The Ravens are remarkably agile in the air - soaring, diving and rolling. After they showed the vultures to the aerial door, the 2 Ravens playfully spared with each other in the air. It was as if they were exhilarated by a job well done.
One raven tucks in its wings and dives into the path of its companion
 Ravens aren't happy about the vultures and this crow is not happy about the ravens
We may not have the ravens at the preserve for too much longer; as our over-wintering population of American Crow increases their presence, the Ravens will more and more become the focus of the crows’ ire. The crows, through sheer weight of numbers are able to effectively escort the Ravens to the periphery of their wintering grounds where they present little competition for food resources.
A large female American Toad perches on a large rock in the middle of a foot trail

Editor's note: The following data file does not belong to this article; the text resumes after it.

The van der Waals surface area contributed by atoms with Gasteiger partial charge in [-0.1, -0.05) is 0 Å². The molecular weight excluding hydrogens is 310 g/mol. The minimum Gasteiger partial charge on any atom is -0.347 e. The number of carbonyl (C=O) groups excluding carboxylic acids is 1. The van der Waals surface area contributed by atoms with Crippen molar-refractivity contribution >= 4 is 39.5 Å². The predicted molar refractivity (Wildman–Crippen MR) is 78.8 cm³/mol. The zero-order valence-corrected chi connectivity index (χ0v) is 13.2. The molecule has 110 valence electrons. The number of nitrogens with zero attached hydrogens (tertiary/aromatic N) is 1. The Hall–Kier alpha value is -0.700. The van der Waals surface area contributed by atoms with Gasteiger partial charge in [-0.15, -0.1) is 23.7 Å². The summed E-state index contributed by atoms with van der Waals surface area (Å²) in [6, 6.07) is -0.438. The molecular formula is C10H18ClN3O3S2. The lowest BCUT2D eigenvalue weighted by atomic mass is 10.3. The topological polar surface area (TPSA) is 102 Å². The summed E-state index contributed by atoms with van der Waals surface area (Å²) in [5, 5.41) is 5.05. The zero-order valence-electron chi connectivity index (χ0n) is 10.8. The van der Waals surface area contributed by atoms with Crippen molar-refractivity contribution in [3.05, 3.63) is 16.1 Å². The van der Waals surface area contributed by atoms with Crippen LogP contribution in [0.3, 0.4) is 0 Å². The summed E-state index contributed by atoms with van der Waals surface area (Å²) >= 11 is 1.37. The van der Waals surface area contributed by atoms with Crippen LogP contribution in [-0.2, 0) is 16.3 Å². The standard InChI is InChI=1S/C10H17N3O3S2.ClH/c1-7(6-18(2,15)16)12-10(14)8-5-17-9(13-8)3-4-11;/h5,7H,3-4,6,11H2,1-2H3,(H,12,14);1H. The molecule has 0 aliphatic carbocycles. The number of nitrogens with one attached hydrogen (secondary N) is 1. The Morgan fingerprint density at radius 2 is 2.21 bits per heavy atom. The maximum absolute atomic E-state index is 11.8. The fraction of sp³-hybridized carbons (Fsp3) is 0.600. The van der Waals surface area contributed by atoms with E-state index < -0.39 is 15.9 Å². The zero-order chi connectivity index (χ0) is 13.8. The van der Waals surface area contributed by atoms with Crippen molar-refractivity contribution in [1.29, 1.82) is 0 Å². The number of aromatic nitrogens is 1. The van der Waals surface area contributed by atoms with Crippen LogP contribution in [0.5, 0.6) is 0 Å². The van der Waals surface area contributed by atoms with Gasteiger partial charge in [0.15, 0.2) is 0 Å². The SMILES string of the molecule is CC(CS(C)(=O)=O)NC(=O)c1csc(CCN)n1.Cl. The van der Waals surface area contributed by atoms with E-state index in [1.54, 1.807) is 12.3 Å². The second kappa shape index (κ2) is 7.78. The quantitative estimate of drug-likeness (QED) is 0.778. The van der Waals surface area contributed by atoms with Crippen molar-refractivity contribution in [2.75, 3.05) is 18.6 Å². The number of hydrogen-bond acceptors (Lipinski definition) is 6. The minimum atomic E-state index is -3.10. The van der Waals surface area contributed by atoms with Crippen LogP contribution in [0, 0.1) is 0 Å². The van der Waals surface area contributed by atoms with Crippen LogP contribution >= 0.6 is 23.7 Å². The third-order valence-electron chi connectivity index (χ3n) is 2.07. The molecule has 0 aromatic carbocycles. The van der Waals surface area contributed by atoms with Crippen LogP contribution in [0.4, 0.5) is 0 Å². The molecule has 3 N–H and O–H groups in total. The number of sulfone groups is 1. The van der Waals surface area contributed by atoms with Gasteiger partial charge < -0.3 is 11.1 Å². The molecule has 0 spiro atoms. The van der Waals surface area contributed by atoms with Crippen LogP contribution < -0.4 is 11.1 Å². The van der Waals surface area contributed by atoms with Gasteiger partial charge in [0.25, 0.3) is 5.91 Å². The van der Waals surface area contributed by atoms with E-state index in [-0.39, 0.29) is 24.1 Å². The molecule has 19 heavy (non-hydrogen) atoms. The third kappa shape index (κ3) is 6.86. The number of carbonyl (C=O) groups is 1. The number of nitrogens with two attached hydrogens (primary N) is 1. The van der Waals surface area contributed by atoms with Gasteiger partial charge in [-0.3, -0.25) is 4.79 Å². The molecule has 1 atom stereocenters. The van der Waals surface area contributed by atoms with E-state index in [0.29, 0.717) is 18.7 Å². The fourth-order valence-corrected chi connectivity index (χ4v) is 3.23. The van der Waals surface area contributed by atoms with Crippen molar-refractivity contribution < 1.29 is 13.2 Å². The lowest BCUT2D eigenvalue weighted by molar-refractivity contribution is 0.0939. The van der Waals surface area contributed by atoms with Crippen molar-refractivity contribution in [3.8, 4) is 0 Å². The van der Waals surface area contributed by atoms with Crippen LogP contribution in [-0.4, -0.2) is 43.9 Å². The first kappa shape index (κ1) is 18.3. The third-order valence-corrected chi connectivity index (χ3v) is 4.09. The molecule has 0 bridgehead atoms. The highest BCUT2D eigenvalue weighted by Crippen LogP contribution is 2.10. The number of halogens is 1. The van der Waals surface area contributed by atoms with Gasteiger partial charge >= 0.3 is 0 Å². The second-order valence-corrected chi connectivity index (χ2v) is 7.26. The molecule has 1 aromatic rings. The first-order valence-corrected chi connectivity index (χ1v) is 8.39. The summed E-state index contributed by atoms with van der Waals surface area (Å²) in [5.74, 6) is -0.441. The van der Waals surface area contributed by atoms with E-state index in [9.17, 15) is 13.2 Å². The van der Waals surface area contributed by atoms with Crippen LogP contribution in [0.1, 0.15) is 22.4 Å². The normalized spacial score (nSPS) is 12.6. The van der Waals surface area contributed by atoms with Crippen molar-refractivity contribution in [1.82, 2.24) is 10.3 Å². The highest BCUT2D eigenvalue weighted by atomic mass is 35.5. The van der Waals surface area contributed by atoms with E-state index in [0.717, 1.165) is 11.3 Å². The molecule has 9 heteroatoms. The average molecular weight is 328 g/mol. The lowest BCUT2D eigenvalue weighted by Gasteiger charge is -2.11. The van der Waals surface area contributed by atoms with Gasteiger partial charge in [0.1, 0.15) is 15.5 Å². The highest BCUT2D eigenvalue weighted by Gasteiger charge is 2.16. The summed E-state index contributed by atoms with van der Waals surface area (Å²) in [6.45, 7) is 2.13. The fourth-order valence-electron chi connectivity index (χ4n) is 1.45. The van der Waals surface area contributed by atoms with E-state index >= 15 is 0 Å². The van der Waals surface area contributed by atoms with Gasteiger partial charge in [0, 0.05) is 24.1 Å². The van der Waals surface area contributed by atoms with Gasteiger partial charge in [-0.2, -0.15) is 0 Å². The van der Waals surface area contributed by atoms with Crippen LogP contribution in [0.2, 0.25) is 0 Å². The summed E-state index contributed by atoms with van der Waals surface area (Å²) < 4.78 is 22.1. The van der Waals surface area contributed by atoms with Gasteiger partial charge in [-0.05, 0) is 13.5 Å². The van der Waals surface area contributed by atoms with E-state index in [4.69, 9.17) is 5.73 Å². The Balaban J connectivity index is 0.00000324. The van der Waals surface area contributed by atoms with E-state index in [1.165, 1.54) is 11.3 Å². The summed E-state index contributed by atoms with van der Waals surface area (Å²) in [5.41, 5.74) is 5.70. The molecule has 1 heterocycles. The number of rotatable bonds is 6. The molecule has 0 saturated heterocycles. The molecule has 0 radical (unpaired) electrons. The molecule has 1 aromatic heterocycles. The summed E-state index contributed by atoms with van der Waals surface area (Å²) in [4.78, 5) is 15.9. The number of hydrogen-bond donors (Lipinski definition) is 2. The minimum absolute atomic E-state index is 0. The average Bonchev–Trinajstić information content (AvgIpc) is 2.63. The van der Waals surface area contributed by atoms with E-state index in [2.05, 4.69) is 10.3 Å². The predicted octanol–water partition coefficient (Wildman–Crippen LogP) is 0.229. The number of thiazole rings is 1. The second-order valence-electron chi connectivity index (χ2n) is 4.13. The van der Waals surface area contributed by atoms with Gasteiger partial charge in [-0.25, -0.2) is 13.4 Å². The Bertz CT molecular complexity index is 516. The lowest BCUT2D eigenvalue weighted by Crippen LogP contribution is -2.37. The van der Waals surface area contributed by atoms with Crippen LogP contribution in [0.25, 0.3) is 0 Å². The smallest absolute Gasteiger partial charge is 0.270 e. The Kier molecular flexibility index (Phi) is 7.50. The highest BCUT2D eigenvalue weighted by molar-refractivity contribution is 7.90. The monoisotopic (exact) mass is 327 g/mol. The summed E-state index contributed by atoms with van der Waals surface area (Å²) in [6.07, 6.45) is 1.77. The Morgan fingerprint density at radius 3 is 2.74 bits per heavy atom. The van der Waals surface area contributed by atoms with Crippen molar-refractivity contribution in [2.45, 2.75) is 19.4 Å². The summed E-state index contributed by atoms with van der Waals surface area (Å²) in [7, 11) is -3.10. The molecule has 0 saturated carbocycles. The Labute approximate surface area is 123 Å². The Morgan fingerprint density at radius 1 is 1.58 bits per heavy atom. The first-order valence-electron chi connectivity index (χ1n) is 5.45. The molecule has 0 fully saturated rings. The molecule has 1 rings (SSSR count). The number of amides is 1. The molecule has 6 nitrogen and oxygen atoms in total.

At the preserve we’re starting to see the last of the reptiles and amphibians for this season. Soon all will retire to their winter quarters – whether that means burrowing down into the pond mud or retreating underground into a den. For now, many are still quite active as daytime temperatures are reaching up to 70 degrees F.
This Northern Two-lined Salamander was found beneath a rock at a woodland stream
Red Spotted Salamanders are still being found in the old woods
Some of the massive numbers of young toads that hatched at the ponds and emerged from the water in early summer are still being seen daily. In some places, it’s a challenge not to step on them. Red Spotted Salamanders are also fairly common in the old woods – and along the creeks both Slimy Salamander and Two-lined salamanders are still found.

2 Eastern Garter Snakes intertwined in a Honeysuckle Bush